A court in India has ordered 21 technology firms, including Google and Facebook, to remove content it deemed offensive.
Local reports indicate that the Indian branches of both firms have complied with the New Delhi court's request and removed pages which had been deemed religiously or socially offensive.
Neither company had responded to a request for comment at the time of publication.
The policing and censorship of the web in India has become a hot topic in recent months. Authorities have passed laws which require web hosts to remove illegal or inappropriate content from their servers within 36 hours of notification.
The debate over censorship and government oversight spilled into the enterprise last year when Research In Motion entered into a showdown with Indian authorities over access to data on the BlackBerry platform.
Google, which has had a reputation in the past of resisting government censorship efforts, finds itself facing new challenges as the company looks to move into new markets.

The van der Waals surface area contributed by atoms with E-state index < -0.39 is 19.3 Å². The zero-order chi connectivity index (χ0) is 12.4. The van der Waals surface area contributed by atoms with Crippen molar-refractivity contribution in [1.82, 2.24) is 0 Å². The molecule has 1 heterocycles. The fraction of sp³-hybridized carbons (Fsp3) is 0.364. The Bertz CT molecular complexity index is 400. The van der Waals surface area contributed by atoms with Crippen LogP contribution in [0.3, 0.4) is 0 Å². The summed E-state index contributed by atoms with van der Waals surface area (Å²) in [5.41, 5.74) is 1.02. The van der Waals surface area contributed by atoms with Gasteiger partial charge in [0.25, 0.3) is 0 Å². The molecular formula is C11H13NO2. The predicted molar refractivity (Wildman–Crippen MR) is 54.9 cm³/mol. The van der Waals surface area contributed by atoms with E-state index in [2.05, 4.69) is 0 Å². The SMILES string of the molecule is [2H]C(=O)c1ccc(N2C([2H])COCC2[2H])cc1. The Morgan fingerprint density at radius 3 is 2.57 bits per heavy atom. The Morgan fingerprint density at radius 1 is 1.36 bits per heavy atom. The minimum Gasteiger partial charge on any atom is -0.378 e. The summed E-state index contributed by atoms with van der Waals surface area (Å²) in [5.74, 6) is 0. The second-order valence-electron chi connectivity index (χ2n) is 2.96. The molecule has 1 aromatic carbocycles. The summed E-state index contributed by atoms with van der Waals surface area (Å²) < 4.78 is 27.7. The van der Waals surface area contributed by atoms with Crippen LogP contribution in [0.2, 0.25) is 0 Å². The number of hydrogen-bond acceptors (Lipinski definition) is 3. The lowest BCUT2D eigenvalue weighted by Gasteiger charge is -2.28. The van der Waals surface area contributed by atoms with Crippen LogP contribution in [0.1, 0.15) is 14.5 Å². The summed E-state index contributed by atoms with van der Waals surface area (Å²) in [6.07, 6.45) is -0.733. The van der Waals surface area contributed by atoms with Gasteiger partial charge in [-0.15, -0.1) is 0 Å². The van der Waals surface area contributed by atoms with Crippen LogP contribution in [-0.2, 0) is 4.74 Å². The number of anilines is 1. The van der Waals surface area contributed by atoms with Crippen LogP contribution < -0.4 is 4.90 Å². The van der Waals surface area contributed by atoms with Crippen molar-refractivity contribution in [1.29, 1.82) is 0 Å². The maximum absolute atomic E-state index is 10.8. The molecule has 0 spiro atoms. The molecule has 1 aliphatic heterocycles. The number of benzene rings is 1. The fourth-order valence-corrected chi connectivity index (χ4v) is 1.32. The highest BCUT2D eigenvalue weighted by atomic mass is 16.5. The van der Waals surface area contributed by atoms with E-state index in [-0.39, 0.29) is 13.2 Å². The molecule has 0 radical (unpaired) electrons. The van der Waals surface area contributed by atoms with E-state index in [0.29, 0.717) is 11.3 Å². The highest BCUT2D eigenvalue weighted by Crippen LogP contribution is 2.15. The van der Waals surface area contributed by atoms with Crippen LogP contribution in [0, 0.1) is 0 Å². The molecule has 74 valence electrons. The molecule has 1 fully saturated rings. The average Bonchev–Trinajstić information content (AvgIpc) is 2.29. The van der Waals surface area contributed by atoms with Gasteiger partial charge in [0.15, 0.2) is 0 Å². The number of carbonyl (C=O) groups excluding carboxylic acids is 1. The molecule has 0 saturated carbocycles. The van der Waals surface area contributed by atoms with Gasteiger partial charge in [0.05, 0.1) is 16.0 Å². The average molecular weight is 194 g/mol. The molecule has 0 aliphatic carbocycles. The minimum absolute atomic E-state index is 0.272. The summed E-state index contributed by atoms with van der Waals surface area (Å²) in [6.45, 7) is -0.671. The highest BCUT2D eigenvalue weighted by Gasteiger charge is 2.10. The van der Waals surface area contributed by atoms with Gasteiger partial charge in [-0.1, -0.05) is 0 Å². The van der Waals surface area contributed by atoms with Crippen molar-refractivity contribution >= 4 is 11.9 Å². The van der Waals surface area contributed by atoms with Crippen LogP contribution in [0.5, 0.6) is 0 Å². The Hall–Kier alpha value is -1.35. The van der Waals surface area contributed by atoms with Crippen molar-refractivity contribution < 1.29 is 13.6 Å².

Rival firms have begun to take shots at the "Don't Be Evil" motto which has long been a hallmark of the search giant.
Facebook and Google are not alone in grappling with web censorship. Recently Twitter unveiled a system which will allow the microblogging service to block out specific pieces of content based on local government laws and regulations.
With £6.7m in initial funding, Mosa Meat could be the first company to offer lab-grown meat to the public
Manufacturing and finance jobs will be hit, but health and education can look forward to job creation, says PwC
US startups plan to modify existing jet engines, but are likely to fall foul of environmental legislation
The Brexit white paper "gets pretty close" to company desires, but there's still work to do